Young detective teams are the protagonists of Crime Fighters, DW's gripping radio drama. Since 2015, the show has been addressing the challenges and perils faced by African youths and offering encouragement.
One of three new series, titled “A Disappearance in Pyto,” is available now. Crime Fighters is available in six languages (English, French, Hausa, Kiswahili, Portuguese and Amharic) and has fan communities in more than 30 African countries. An essential factor in its credibility is that the radio play is produced locally in Africa and all of its authors are African.
Each series consists of ten ten-minute episodes during which the juvenile investigators try to solve a case and stand up for truth and justice. The protagonists are faced with different challenges and critical issues such as hate speech, cholera, human trafficking, domestic violence, environmental pollution, poaching, terrorist recruitment and land grabbing.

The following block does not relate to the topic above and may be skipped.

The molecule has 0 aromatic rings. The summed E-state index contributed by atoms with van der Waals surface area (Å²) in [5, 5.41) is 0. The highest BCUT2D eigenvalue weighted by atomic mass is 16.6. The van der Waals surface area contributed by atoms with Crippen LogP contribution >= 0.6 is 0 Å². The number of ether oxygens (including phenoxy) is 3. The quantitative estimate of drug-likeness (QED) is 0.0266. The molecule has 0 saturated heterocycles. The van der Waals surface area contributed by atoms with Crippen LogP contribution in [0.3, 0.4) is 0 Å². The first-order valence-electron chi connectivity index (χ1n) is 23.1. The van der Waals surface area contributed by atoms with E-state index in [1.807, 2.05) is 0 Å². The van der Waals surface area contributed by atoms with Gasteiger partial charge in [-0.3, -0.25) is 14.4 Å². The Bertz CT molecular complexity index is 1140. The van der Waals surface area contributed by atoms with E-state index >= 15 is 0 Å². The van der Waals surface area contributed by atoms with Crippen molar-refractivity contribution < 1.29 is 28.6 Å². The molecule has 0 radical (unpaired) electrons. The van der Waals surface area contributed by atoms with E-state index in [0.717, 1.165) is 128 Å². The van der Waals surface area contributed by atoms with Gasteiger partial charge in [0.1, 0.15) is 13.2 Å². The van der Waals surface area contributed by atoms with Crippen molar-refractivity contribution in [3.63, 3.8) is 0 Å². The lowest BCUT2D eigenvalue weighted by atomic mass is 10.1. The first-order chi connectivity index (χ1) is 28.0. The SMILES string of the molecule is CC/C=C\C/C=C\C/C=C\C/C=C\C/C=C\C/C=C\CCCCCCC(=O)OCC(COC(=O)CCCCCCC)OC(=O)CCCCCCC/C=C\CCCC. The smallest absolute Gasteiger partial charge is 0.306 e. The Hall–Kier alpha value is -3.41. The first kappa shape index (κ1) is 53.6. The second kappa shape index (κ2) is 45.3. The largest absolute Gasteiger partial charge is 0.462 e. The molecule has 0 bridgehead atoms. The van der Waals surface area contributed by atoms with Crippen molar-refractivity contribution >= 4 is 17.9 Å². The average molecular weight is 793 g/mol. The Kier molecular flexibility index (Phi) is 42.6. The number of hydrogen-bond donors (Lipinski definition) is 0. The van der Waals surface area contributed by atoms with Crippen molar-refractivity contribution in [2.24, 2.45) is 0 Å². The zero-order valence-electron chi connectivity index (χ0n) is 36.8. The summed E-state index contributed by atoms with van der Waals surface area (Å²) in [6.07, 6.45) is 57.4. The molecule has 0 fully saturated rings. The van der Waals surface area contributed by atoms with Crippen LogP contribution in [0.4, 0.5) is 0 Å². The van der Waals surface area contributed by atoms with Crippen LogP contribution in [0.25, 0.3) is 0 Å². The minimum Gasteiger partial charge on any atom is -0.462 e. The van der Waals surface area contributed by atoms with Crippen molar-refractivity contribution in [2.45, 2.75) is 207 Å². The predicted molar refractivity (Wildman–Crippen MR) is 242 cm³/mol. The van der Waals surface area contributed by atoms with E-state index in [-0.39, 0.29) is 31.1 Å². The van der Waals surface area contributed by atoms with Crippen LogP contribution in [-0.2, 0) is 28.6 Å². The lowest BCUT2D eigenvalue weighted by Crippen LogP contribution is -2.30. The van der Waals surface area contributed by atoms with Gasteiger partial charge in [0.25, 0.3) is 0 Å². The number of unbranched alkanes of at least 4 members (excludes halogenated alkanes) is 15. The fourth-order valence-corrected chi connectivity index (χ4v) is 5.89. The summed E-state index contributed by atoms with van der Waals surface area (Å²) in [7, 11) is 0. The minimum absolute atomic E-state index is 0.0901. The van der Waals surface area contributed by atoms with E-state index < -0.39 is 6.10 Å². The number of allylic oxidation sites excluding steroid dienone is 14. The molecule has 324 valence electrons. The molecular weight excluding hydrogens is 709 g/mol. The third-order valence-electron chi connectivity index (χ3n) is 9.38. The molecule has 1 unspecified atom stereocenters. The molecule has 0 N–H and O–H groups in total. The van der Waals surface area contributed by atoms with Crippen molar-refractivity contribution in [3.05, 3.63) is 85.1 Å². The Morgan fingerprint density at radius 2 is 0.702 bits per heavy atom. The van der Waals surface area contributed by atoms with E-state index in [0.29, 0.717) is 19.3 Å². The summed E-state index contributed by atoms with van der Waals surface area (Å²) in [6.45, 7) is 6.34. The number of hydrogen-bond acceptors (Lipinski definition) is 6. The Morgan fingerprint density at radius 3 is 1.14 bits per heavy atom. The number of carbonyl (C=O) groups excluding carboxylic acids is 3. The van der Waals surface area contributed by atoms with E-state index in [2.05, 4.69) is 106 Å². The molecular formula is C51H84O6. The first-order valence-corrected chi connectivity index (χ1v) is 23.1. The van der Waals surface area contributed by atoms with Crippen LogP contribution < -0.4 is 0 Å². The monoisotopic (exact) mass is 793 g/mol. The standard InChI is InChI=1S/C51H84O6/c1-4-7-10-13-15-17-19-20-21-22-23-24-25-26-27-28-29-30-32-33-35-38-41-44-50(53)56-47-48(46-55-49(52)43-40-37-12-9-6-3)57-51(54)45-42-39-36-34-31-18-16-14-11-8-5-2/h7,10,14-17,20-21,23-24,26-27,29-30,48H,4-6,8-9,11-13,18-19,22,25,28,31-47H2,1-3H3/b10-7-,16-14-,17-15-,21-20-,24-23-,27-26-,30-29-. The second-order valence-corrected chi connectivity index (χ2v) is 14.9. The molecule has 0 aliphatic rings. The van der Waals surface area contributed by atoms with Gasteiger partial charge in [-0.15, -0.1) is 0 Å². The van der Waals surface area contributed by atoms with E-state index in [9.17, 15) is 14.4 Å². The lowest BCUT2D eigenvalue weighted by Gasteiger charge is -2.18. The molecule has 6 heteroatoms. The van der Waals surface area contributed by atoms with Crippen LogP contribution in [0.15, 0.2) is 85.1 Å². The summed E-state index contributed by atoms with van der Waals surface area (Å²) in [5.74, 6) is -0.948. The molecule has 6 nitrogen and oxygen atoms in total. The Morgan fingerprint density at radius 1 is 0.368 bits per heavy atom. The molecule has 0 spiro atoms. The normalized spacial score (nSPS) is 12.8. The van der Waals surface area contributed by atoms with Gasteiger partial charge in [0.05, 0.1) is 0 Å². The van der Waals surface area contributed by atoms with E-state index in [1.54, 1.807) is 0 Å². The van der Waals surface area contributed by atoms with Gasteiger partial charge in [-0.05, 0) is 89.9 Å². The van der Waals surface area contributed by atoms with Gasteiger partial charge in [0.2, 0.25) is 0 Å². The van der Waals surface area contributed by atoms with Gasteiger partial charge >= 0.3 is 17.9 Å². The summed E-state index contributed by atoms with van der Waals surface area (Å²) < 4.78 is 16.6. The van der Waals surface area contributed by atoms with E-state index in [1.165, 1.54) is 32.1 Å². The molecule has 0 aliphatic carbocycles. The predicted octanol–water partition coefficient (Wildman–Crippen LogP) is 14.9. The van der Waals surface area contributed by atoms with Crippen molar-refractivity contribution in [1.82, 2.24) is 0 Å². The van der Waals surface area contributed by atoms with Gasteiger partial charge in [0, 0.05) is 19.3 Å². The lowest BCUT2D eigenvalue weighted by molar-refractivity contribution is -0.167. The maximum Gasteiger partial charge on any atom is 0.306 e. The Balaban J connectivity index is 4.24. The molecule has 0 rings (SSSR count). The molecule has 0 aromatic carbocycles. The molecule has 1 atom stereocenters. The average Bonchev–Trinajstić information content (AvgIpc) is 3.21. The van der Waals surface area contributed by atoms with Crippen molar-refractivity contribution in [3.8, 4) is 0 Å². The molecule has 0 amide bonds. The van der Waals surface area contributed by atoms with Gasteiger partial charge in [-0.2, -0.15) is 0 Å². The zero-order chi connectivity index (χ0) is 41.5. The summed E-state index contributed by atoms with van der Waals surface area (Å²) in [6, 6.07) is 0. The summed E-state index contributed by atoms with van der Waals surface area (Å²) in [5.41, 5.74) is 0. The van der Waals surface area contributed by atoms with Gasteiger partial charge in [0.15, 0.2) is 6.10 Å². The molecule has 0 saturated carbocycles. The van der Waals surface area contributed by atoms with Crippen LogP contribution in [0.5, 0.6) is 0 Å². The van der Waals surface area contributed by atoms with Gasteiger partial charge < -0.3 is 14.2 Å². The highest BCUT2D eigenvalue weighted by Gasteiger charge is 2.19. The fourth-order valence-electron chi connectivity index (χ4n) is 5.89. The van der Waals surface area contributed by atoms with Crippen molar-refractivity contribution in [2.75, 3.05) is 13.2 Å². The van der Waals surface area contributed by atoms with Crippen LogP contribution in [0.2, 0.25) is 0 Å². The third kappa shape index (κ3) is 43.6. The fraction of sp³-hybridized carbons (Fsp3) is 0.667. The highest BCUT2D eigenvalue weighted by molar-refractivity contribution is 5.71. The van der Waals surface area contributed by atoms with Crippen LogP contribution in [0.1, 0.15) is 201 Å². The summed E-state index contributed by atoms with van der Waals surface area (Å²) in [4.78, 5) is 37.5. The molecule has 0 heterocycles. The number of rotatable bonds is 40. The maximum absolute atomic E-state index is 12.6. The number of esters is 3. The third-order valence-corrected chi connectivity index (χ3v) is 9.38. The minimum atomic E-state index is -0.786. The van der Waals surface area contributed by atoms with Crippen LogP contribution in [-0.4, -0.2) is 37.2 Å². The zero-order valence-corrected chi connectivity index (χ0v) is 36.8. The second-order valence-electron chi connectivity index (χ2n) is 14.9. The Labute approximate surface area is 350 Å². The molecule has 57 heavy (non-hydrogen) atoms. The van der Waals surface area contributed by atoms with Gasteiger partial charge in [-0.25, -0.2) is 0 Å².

“A Disappearance in Pyto,” written by Hurcyle Gnonhoué, sheds a light on the environmental damage caused by charcoal extraction in Pyto, a fictitious African town. Charcoal, an important resource for the population, is often acquired by secretly cutting down trees in protected areas. A new legal reform aims to reduce the environmental impact of charcoal production. But sinister forces in Pyto have their own plans.
Crime Fighters is broadcast by DW as well as by more than 300 FM partner stations throughout Africa, making it the most successful radio drama of the continent. The series also features prominently on DW's social media platforms.
“This audio format allows us to address controversial news and issues and to turn them into exciting and educational fiction,” said Claus Stäcker, DW's head of African programming, adding that “Crime Fighters ‘edutaining’ way attracts a very young audience.”